A survey commissioned by the Australian Communications Consumer Action Network (ACCAN) found that real complaint levels are still high despite decreasing escalated complaints reported by the Telecommunications Industry Ombudsman (TIO). The survey found that 46 per cent of telco consumers reported having a problem with their phone or internet provider in the last year. This represents more than 8.5 million Australians. The survey was completed by Galaxy Research with 1100 respondents, representative of the Australian population. The 2015 survey repeated the questions of a survey ACCAN commissioned in 2010.

According to the survey, around one third of respondents (38 per cent) who had a problem with their phone or internet service, complained to their provider and were dissatisfied with the response from the telco. However, only nine per cent of these consumers escalated their complaint to the TIO. This suggests that phone and internet providers have not improved the proportion of complaints that are resolved. ACCAN is calling on the telcos to publish their complaint data so the problem areas can be identified.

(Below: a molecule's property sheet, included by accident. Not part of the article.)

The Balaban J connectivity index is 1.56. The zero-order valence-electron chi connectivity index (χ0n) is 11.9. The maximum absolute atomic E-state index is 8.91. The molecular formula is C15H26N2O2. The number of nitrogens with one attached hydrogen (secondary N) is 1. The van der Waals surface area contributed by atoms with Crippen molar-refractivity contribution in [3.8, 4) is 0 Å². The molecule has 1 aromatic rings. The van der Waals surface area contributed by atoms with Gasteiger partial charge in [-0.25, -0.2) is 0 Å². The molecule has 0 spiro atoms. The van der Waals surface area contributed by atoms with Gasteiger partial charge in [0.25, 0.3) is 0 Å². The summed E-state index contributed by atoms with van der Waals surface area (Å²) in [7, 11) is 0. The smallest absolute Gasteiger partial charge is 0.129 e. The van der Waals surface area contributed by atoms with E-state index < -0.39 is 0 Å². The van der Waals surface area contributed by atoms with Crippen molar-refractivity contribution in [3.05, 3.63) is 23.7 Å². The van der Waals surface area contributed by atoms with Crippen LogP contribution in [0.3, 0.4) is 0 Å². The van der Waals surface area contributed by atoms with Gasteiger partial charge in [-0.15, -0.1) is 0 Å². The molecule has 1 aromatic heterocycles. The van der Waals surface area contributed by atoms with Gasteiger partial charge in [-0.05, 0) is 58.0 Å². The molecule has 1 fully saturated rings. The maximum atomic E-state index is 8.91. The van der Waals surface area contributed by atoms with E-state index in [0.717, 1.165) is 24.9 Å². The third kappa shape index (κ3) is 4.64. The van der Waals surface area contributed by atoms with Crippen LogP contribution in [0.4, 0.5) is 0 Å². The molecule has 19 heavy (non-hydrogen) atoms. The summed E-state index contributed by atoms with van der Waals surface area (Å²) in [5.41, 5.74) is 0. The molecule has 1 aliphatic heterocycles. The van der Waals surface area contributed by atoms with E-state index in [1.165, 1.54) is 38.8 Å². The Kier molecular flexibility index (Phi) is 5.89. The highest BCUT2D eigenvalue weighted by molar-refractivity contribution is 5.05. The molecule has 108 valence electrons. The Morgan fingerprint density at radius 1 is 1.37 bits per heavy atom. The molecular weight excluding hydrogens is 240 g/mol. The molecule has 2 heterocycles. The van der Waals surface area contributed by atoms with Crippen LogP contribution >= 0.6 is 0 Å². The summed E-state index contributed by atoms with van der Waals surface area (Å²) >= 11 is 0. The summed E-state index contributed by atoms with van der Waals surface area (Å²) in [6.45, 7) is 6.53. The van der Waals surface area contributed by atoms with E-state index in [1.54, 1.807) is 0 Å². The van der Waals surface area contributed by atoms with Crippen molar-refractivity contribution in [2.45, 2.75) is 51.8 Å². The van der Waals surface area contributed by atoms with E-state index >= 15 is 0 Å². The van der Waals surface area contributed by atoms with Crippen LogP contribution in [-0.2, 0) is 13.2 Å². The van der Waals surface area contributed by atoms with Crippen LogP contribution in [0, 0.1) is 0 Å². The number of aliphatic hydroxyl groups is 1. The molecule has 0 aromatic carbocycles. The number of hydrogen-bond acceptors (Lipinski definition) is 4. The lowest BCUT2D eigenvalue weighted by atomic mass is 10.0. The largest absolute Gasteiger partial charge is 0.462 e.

The Australian Communications Consumer Action Network (ACCAN) has today announced the successful Grants Scheme projects for the 2015 Round. The ACCAN Grants Scheme funds projects which undertake research on telecommunications issues, represent consumers or create educational tools which empower consumers to derive the greatest benefit from telecommunications products and services.